But understanding which laws apply is crucial, especially when state laws conflict. For example, Illinois and Nevada are both members of PSYPACT. Illinois has a duty to warn requirement for psychologists whose patients communicate a serious threat of physical violence against a reasonably identifiable victim or set of victims. Meanwhile, Nevada doesn’t have this requirement. So, if you’re a psychologist in Illinois treating Nevada patients via telehealth, which law must you follow?

The answer: It depends. According to PSYPACT, a psychologist providing therapy via telehealth should follow the laws and rules of their home state. Thus, if you’re licensed in Illinois and provide telepsychology out of your house in Illinois, Illinois laws and rules apply. This goes against the custom that the patient’s location controls the guidelines for practice. However, it sets one standard home location for multi-state practice. It also means that in the example above, the patient in Nevada might be unfamiliar with the laws, such as a duty to warn, that apply to the relationship.

In contrast, a psychologist providing temporary in-person care must adhere to the laws of the “distant state” where they are temporarily practicing — that is, the physical location of the session. For example, if you have a license in Wisconsin but travel across the border to temporarily see a patient in Illinois, Illinois law applies.

Still, PSYPACT applicants must acknowledge that they “will practice within the specified legal requirements of [their] Home State and all other Receiving States, including but not limited to any requirement to have liability insurance in the state into which the services are being provided.” Additionally, PSYPACT applicants agree that when laws might conflict, they will inform the client of all significant conflicts that could adversely impact the professional services that they will provide, with emphasis on any limits to confidentiality, privilege, and duties to report.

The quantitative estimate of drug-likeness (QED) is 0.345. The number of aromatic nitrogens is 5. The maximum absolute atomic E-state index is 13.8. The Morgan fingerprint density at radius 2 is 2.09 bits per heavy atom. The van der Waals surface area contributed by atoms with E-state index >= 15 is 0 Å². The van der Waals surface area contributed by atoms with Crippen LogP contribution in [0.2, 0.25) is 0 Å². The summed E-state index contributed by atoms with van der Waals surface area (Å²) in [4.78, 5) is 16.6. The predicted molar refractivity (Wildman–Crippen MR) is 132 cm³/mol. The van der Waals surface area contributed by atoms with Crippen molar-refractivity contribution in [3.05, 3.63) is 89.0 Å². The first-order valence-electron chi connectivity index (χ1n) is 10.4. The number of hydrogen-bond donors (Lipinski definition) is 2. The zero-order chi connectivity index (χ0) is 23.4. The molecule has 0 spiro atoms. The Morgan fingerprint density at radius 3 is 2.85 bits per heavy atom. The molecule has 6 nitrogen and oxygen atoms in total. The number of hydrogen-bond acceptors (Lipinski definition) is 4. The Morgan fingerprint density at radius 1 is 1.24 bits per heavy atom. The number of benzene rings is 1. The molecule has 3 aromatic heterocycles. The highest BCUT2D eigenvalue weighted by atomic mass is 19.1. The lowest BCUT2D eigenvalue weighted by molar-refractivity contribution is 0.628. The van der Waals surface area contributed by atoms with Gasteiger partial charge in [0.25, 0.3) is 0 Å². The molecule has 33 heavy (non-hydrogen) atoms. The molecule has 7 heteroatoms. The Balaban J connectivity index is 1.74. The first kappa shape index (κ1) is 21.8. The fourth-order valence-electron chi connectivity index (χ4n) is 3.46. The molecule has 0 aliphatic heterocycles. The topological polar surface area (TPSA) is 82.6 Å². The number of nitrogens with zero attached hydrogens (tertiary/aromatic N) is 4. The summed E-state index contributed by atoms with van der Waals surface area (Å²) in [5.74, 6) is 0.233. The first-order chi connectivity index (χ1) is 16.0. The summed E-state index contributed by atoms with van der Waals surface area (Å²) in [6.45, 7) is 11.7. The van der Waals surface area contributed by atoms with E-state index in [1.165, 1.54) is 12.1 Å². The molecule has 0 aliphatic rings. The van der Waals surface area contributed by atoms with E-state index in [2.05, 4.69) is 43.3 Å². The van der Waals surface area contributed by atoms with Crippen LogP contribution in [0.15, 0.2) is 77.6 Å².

Practical Steps For Treating Patients Under PSYPACT

You’re probably wondering, “How do I handle these guidelines?” Multi-state practice can be confusing. The bottom line is that regulations vary for psychologists throughout the state. To best treat your clients:

  • Know your licensing state’s laws and regulations.
  • Become familiar with the laws of all the states in which you practice. You may have conflicting duties to clients and thus need to be aware of where potential conflicts or gray areas exist.
  • Communicate your obligations, potential state law conflicts, and applicable state laws to clients at the start of the psychologist-client relationship, such as through intake forms and informed consent conversations.
  • If you want to practice beyond either temporary, in-person practice or telepsychology, PSYPACT won’t apply. Instead, you will need to obtain a license in the patient’s state.

PSYPACT can be a beneficial tool for helping build a multi-state psychology practice. But those who participate must pay close attention to the obligations that arise. If you’re setting up a multi-state practice and want to understand how to meet your obligations, a healthcare attorney can help. If you operate in one of the states where we have licensed attorneys, reach out to us for a free consultation.

This blog is made for educational purposes and is not intended to be specific legal advice to any particular person. It does not create an attorney-client relationship between our firm and the reader. It should not be used as a substitute for competent legal advice from a licensed attorney in your jurisdiction.